For years Pennsylvania has been to Standardbreds what Kentucky is to Thoroughbreds. With some of the best stallions and mares, along with hosting some of the sports most prestigious races, PA has been the premier state in which to breed and race Standardbreds. This summer, the PHRA will take a look at some of the greatest Standardbreds in the sports history and their connections to Pennsylvania.
Albatross was born on May 8, 1968 in Avella, Pennsylvania. By Meadow Skipper and out of the Dancer Hanover mare Voodoo Hanover, Albatross was entered into the 1969 Harrisburg Sale. After being unwanted for $7,000, he was bought back by owner Bert James for $6,500. Upon returning from the sale, James went to the founder of The Meadows and Meadow Lands Farm, Delvin Miller, for advice as to who a good trainer for Albatross would be. Delvin recommended Harry Harvey.
A native of Vermont, Harry Harvey was second trainer to Delvin Miller. While working with Delvin, Harry won the 1953 Hambletonian with Helicopter, making him the youngest person to win the Hambletonian at the time. In 1954 Harvey went onto manage Meadow Lands Farm for Miller into the 1960s. In 1969 Harvey would again return to driving and training as well as starting his own breeding farm.
It would be then that he would acquire and begin developing Albatross. Training just down the road from The Meadows at Arden Downs, Harvey trained Albatross down in preparation of his two-year-old season.
Harvey and Albatross went behind the gate for the first time on May 8, 1970 at The Meadows in a baby race and would win in 2:07:1, with a last half in 1:01.
For their first pari-mutuel start, the pair would travel to Detroit, Michigan’s Hazel Park for the first major two-year-old stake of the season, the Geers. Albatross would win his division in 2:06:3 at odds of $4.40 on the dollar. That was the last time in his career that Albatross would be sent off at odds that high.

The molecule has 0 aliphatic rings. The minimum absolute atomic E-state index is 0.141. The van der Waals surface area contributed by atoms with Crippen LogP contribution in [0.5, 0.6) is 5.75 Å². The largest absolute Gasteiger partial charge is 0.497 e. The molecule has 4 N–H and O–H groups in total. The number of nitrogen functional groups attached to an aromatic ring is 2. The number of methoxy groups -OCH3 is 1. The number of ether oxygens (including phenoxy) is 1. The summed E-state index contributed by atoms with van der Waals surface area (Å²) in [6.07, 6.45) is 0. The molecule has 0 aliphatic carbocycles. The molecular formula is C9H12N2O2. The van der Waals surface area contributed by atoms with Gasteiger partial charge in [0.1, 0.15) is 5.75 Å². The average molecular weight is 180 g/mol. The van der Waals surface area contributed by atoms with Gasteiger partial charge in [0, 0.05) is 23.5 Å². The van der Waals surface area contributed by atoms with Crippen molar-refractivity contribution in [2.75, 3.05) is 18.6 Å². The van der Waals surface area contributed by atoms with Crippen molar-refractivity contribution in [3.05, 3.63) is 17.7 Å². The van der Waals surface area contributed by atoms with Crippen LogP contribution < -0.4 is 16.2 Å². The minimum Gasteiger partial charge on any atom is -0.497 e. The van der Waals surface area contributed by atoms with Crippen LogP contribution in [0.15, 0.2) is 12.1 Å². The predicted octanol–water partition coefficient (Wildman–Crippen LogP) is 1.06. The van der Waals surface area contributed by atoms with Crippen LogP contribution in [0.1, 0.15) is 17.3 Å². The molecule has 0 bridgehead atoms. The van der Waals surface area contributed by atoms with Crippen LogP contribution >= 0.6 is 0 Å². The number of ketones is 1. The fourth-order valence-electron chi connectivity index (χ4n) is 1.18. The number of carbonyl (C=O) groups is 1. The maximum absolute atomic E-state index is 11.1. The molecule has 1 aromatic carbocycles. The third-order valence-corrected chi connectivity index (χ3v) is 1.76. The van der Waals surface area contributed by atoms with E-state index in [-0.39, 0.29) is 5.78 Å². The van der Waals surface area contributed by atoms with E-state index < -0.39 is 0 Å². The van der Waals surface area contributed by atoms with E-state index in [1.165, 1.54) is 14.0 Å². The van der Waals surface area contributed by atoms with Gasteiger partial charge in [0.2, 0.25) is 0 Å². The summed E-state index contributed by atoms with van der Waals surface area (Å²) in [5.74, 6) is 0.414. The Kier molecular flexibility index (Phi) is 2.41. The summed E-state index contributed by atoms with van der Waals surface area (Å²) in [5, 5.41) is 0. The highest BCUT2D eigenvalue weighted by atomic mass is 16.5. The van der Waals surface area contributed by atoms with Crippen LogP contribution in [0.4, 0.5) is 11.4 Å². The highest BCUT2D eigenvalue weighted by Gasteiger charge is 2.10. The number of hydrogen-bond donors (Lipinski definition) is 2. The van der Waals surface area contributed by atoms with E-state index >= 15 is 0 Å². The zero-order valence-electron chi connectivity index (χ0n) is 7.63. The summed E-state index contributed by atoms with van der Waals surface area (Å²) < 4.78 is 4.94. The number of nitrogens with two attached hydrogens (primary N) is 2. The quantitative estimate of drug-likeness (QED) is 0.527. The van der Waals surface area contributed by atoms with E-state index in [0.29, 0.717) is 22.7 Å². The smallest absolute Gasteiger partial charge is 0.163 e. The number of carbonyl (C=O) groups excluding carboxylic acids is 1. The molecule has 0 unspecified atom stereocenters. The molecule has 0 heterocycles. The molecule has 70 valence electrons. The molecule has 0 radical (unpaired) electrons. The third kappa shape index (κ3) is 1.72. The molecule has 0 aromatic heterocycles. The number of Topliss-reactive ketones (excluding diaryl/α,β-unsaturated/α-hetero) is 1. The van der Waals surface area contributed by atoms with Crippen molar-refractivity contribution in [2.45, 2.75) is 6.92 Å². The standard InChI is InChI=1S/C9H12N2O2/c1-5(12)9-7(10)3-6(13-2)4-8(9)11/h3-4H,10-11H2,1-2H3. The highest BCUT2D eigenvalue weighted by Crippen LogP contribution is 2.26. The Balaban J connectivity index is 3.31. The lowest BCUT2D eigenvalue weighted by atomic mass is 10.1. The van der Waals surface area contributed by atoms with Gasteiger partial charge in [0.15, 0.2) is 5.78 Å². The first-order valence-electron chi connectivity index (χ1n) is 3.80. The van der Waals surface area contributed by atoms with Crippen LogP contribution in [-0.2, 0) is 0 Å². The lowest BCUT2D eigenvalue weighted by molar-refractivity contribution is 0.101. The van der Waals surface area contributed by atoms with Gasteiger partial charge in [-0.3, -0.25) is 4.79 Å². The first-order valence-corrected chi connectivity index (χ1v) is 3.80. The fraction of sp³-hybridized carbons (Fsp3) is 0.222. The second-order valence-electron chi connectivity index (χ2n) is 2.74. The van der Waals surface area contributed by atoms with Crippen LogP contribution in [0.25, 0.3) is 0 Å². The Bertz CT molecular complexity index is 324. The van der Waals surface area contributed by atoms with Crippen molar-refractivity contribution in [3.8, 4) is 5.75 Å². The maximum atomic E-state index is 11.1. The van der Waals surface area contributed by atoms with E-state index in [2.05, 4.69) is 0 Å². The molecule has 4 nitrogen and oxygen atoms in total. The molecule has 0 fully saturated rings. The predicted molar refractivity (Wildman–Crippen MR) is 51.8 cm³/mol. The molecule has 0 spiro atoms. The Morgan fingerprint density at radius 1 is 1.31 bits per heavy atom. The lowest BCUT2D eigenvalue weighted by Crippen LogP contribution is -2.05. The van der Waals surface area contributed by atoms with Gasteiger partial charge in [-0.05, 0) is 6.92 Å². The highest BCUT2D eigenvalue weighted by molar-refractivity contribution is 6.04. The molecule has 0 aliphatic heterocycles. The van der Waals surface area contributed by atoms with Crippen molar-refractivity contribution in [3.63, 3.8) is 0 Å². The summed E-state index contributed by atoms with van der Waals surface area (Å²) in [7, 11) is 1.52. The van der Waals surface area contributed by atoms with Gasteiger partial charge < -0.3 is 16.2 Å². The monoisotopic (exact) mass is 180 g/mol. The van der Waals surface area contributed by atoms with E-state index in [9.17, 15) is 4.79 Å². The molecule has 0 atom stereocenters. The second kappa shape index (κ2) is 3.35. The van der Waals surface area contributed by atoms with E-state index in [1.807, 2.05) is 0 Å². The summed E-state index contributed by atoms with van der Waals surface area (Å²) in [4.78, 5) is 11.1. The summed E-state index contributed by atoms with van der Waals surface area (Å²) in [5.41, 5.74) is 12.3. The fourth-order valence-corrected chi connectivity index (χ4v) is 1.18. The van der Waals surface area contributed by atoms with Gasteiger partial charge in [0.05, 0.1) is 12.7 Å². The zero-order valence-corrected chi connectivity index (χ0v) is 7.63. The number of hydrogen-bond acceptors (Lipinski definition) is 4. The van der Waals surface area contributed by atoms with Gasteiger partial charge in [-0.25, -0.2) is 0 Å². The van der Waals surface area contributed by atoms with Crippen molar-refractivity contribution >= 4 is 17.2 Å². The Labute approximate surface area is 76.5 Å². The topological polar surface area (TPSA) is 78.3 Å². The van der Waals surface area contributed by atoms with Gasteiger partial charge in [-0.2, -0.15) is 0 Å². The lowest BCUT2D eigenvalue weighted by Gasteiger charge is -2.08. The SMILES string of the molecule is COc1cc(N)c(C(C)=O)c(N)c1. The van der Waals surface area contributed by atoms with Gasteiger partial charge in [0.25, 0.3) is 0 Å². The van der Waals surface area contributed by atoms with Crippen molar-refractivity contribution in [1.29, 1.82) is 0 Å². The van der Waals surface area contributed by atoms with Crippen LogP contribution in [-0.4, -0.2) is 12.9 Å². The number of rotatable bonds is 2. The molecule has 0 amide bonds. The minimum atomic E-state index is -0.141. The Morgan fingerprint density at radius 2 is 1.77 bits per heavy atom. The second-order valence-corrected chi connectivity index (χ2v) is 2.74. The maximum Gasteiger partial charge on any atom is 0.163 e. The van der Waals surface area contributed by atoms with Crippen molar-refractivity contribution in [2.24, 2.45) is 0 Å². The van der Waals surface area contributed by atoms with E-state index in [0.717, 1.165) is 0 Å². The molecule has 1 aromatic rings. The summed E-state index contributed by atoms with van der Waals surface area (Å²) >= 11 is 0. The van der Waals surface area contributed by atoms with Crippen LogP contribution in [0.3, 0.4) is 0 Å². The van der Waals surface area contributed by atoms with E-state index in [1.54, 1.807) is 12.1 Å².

Albatross would win again a week later at Sportsman’s Park in Chicago before coming back east to Northfield Park in Cleveland. In his start at Northfield, Albatross would win in 2:06:4 with a last half of 1:00:4 and a last quarter in 29 seconds over the half mile track. Following that start Harvey and Albatross would go north of the border for three starts, two of which were wins.
After their brief visit to Canada, Albatross returned to the US for Grand Circuit action at New York’s Vernon Downs. On that night, Seton Hanover would become the first two-year-old of the 1970 season to post a mile in two minutes or faster, winning the first division in 1:59. That mark wouldn’t stand long though, as Albatross would win the second division in an eye-popping 1:57:4.
A week later Albatross and Harry Harvey returned to Pennsylvania for the Hanover Hempt stake at Pocono, which they won in 1:59:1. That start would be followed up with a second to Seton Hanover in the Arden Downs stake at The Meadows. That loss would be Albatross’ final loss of the year.
After traveling to Indianapolis and winning both heats of the Fox stake in 1:59 and 1:58:3 respectively, Albatross would travel to Lexington to attempt to break the 1:57 world record for two-year-olds. However, the weather in Lexington never became favorable for the attempt, so Albatross traveled back to Detroit for another win, and then to New York where he won four races including the Sheppard at Yonkers and the Roosevelt Futurity at Roosevelt.
Albatross would end his two-year-old season with 14 wins in 17 starts. He was also voted Two-Year-Old Pacer of the Year.
Just prior to the start of Albatross’ three-year-old campaign, he was syndicated for $1,250,000 to a group of nine owners. The group was organized by Lana Lobell Farms’ Alan Leavitt. Bert James, Leon Machiz and Ira Helman of New York, Armstrong Brothers Company of Ontario, John Rollins from Wilmington, Delaware, Dr. Arthur Galt of Chicago, Illinois, Hazel Shriner of Taneytown, Maryland, and Hilda Silverstein from New Hope, Pennsylvania made up the other members of the Albatross Stable. As part of the syndication, after his racing career, Alan Leavitt would take control from Bert James as Albatross would go to stand stud at his Lana Lobell Farms.